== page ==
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Feather River Bulletin
Quincy, California
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October 6, 2010     Feather River Bulletin
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October 6, 2010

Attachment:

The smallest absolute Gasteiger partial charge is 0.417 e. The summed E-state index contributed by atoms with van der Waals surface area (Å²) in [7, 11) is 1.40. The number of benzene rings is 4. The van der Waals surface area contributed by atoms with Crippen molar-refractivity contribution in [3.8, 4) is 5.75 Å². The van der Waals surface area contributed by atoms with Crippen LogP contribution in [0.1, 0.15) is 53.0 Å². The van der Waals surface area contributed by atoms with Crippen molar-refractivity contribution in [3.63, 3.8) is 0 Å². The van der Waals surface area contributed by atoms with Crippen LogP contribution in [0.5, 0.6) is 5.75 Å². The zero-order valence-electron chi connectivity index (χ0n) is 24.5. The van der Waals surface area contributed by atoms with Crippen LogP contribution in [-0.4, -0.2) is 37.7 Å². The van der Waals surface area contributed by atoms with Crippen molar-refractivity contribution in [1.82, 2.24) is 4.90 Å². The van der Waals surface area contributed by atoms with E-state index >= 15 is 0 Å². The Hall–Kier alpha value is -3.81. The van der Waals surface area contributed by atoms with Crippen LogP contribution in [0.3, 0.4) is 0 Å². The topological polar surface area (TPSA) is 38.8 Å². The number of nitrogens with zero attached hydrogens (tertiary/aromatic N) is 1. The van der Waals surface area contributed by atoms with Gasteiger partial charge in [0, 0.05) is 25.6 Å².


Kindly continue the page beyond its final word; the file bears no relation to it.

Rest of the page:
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IOA Wednesday, Oct. 6, 2010 Feather River Bulletin P~ F= Sam Williams News Editor swilliams@lassennews.com Lassen County and the city of Susanville are asking the Lassen County Superior Court to ensure the parole of serial killer Loren Herzog is in accordance with state law and parole procedures and practices. Traci Witry, Lassen County senior deputy county counsel, and Peter Talia, attorney for the city of Susanville, filed a writ of mandamus Tuesday, Sept. 28, alleging the Califor- nia Department of Correc- tions and Rehabilitation and the California Department of Parole "abused their discre- tion" by paroling Herzog in Lassen County "with no prior input from petitioners and without sufficient inves- tigation of the facts and ser- vices available." According td the writ, the decision by the state agencies is "arbitrary or capricious, completely lacking in eviden- tiary support," and CDCR and the parole department "failed to follow the proper procedures." Luis Patino, a spokesper- son for CDCR, said the state agency has not yet been served with the writ, and CDCR cannot comment on it until its legal department has had an opportunity to review the court documents. Herzog currently resides in a fifth-wheel trailer in a small compound on state property outside the fences at High Desert State Prison in Susanville. He is scheduled to serve three years on parole. The writ asks the court to immediately transfer Her- zog's parole out of Lassen County, reimburse the city and the county for the costs of the legal action, and order any other relief the court con- siders just and proper. According to the writ, the decision to parole Herzog in Lassen County does not meet the elements contained in the California Penal Code. According to Penal Code • DOORS ° TRIM • WINDOWS • PLUMBING' • ROOFING • ELECTRICAL if it's s0mething-= ..... we can't fix, we'll find somebody who can. 27 years and counting! During the past 26 years, we are proud to have built more than 70 homes and 100 garages in Plumas County, not to mention the hundreds of remodels, additions and insurance repairs we've done as well. With the change in the economy (specifically, fewer new housing starts), my business partner (and son) Donavon and knew we had to change our business model. We're not going anywhere, and we still build new homes, garages and commercial buildings. So, in the past year we found there was a real need to assist homeowners in making their existing homes more efficient, attractive and valuable. We've helped lots and lots of people with all kinds of projects that might have only taken 15 minutes to several days or weeks to complete. And, if we couldn't do their job, we'd make sure to connect them with someone who could. It's that kind of service and satisfaction that will help take us through our next 25 years!!! CONSTRUCTION SINCE 1984 General Building Contractor Calif. Lic. #453927 FREE ADVIq FREE ESTIHATES and WE WELCOHE OWNER PARTICIPATION! section 3003, inmates are to be paroled in the county of their last legal residence pri- or to incarceration. Inmates may be paroled in another county if such a decision is "in the best interests of the public." If an inmate is to be paroled in another county, "The Board of Parole Hear- ings setting the conditions of parole ... shall place its rea- sons in writing in the parolee's permanent record and include these reasons in the notice to the sheriff or the chief of police," according to the writ. When making such a decision, the parole board is to consider a number of factors, "giving the greatest weight to the protection of the victim and the safety of the community." These factors to be ad- dressed, according to the writ, include: *The need to protect the life or safety of a victim, the parolee, a witness or any other person; • Public concern that would reduce the chance that the inmate's parole would be successfully completed; *The verified existence of a work offer or an educational or vocational training pro- gram; • The existence of family in another county with whom the inmate has maintained strong ties and whose sup- port would increase the chance that the inmate's pa- role would be successfully completed; and, • The lack of necessary out- patient treatment programs. According to the writ, neither the sheriff nor the chief of police have received a copy of a notice outlining the reasons for Herzog's parole in Lassen County. Lassen County residents also have expressed their anger at Herzog's release in Lassen County, and some have made statements about "getting their guns ready" and have even threatened Herzog's life. In addition, more than 6,000 signatures have been obtained from county resi- dents protesting Herzog's parole in the county. There also is no verified work offer or educational or training programs available for Herzog, and given the county's high unemployment rate, it is unlikely he will find employment here. In addition, Herzog does not have family in SusanviUe or Lassen County. Because county services are at maxi- mum capacity, he "will not be able to obtain the services that he desperately needs," according to the writ. Copies of the petitions signed by Lassen County res- idents were included as an appendix to the court filing. Witry expects the Cali- fornia attorney general will file a response to the writ. The matter is scheduled for a hearing at 1:30 p.m. Monday, Nov. 8, in Lassen Superior Court Department 6. Fi ju Joshua Sebold Staff Writer jsebold@plumasnews.com The Plumas County Envi- ronmental Health Depart- ment's response to the Grand Jury's report on food safety could probably be summed up with the phrase "partially agree." There were a couple in- stances where the depart- ment cited factual inaccura- cies in the report, but other- wise it seemed to agree philo- sophically with many of the suggestions, if not always on the same page in terms of implementation. The Grand Jury began by mentioning county ordi- nances don't require restau- restaurants had to post a no- tice informing customers that the most recent "routine in- spection report" was available upon request. He added all inspection re- ports were available at the de- partment's office and the county website in the environ- mental health section. The report also suggested the department establish a simple grading system for "the quality and cleanliness" of each restaurant. Sipe said, "The federal Food and Drug Administration warns that 'a grade sign on a restaurant window simply does not convey any under- standing of the nature of, or 1he seriousness of the violations observed by the in- Implementation of a food grading system at the county level would be an expensive undertaking that would in- clude standard program devel- opment costs, additional costs for restaurant owner outreach and public education, and inspector training would be required. Sipe said, "Considerable ongoing costs for increased re- inspection requests are also anticipated. "In general, preliminary estimates suggest the costs to implement a food grading system would be up to twice the costs of the current food safety program. "As Plumas County has not had a documented case of food-borne illness since 2006, porary food facilities didn't have to display their permits or inspection compliance sheets. The Grand Jury thought the department's approach to, food safety was too soft: "It appears to be based more on establishing a positive, collab- orative, relationship with owners/managers of food handling facilities than with setting strict guidelines and times for correcting prob- lems." Sipe said his department's food safety program was "based on prevention and compliance." "This is far preferable to enforcement or action taken after a food-borne illness out- break. Ii rants to "display their inspec- spector.'" the existing food safety pro- "When compliance cannot | tion sheet," and calling for "In general, the posted gram is demonstrated to be be achieved through educa- k. more transparency in terms of grade can often reflect the age highly effective." tion, outreach and coUabora- inspection results, of the food facility rather than The department flatly dis- tion, environmental health | Environmental Health Di- the safety of the food prepared agreed with the Grand Jury's has and will take all steps nec- ! rector Jerry Sipe said all in the kitchen." assertion that mobile and tem- essary to ensure the safety of on you Big Rig accident west of Quincy; traffic affected leather pu~lslthyj 1/29/2010; 3:30p.m. An overturned D~g rig has partially blocked the roule from Quincy down tile Feather River Canyon. Initially tJotl~ lanes were blocked Dut as of 3:30 Ca/ Trans reports filet one lane is open with controlled traffic. The creed reportedly spilled e load of lumDar onto the road, and radio traffic indicated aDout two gallons of diesel fuel t~as spilled out so far. The creel1 site is Detween the Greenville Wya and Spanish Creel~ Bridge; travel from Greenvi//a down the Canyon ~owards Orovi#e will likely be unaffected. P~oto =obmlned 1/'J0/2010 7:00 a.m. Upelata Highway 70 has Dean cleared and is open to normal traffic. retail food." Respondi~g~'O~the call for measures to enstme inspectors apply corrections for infrac- tions uniformly, Sipe said state food code covered the topic and a written food safety enforcement plan would be developed by Jan. 1. The Grand Jury also sug- gested inspectors rotate to avoid working with the same restaurant more than once per calendar year. Sipe said that recommenda- tion wasn't practtcal or eco- nomically feasibly. There are only three inspec- tors in two officers, with each "responsible for a variety of environmental health pro- grams," covering "200 food facilities spread throughout the county." Sipe agreed with the Grand Jury's comment that the de- partment's website was very well done, providing trans- parency and public access to information, but that many county residents and tourists were probably unaware of the site. The department is taking steps to increase awareness of the site. The GJ suggested the county Board of Supervisors continue to fund the department at the same level and not take "any actions that would com- promise the state and other resources that fund the program." Sipe said the BOS had elimi- nated one position in the EH budget for the 2010 - 11 fiscal year, adding that "over the • Breaking News • Sports Scores • Road Closures ' • Obituaries • School Hours • Real Estate • Weather • Business News Information compiled and posted online by Plumas and Lassen counties P largest local news gathering team that also bring you your hometown award-winning community newspapers: ' | Westwood P,nePress L F~ past five years the county workforce has been reduced from 455 employees to 370 employees, and reductions have had to be made in almost all areas of service." [ local economy/